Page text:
India Saha Vijay batting
Clearly, India need a bit more batting practiceIANS

A dry pitch, South Africa nervously looking at all the cracks, win the toss, bat first and set the tone for, not just this first Test, the entire series. It all went to plan until the win of the toss, but after that, the batsmen failed to set that tone that was so necessary, succumbing, not to Dale Steyn (that would have been understandable), but to the part-time left-arm spin of Dean Elgar.

After Shikhar how-does-he-keep-getting-chances Dhawan fell early, inevitably nicking one off Vernon Philander, Murali Vijay and Cheteshwar Pujara (31, 66b, 6x4), preferred to Rohit Sharma, were building a nice little partnership for the second wicket, before Elgar (8-1-22-4) struck in devastating fashion to skittle the hosts out for 201.

Easy as pie, the middle order of India was scythed through by the South Africa bowlers, without really having to do too much, and India were staring down the barrel again. Once Pujara was struck plumb in front by an Elgar delivery, Kohli leading-edged one to give Kagiso Rabada his first wicket in Test match cricket, before Ajinkya Rahane and Wriddhiman Saha showed India batsmen are not that great players of spin anymore.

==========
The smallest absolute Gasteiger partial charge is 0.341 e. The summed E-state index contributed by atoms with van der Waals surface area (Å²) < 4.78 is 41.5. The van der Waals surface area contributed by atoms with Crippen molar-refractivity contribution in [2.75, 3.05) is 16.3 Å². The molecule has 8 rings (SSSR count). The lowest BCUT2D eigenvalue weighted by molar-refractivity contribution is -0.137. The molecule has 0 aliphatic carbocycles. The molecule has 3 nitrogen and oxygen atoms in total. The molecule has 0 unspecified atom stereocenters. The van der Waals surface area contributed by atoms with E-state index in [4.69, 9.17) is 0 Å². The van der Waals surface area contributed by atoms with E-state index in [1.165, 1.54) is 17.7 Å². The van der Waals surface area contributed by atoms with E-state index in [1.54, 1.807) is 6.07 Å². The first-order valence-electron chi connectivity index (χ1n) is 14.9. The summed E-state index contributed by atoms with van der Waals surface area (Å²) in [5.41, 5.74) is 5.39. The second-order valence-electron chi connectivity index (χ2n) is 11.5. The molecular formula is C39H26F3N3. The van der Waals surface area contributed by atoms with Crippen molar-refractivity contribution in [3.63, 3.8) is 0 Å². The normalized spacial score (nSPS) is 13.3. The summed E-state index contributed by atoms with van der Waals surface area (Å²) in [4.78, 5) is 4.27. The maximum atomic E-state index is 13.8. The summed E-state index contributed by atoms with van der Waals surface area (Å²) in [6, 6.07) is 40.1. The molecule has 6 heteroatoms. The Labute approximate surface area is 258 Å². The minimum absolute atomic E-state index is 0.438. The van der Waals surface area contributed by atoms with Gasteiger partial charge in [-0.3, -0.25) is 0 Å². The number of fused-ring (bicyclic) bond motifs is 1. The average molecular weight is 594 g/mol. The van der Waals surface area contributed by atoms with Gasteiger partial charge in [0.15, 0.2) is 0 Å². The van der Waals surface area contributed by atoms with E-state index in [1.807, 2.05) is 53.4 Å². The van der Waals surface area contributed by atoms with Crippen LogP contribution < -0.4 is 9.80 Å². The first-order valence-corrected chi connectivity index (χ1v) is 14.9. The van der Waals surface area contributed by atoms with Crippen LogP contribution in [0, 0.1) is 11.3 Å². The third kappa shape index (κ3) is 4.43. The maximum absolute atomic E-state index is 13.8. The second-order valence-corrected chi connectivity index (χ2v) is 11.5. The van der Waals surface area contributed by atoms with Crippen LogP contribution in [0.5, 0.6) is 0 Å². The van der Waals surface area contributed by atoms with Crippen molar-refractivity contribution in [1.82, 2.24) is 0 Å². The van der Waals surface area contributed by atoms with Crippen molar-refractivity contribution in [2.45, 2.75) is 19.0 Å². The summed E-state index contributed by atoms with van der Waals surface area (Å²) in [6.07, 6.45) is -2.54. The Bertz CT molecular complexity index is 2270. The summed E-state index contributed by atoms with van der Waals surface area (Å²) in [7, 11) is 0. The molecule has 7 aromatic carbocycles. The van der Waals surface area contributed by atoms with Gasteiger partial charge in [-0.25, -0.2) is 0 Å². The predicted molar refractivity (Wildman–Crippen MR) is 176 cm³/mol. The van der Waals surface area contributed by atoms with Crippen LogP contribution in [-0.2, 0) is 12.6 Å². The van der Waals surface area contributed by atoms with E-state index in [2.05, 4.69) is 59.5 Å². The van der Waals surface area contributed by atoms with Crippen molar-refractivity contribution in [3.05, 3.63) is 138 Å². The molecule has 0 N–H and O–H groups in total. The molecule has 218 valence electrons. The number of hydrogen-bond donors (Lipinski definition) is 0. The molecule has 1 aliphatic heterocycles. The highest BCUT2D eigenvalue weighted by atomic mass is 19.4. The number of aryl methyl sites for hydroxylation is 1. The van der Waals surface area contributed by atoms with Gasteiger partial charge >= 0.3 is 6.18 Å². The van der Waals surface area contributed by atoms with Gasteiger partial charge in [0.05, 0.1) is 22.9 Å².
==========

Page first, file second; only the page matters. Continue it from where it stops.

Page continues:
Murali Vijay (75, 136b, 12x4) did his best to hold one end up and ensure India would get to some score of note on Day 1 of this first Test match against South Africa in Mohali, but that penchant for taking on the spinners hurt even the opener, with Simon Harmer also chipping in with a wicket.

There was that at-least-they-are-showing-some-semblance-of-a-fight lower order partnership between Ravindra Jadeja (38, 92b, 4x4), making his Test comeback, and R Ashwin (20, 42b), worth 42 runs, which did frustrate South Africa a touch, but once Philander rapped Jadeja on the pads for the umpteenth time, but this time on line, it was all over for India, with Tahir finishing the innings off with a couple of wrong-uns.

This was India's opportunity to show they are up for the contest, after a disappointing couple of limited-overs series', but, unfortunately, it was South Africa who took control again, and that too without Steyn getting a single wicket.

Also read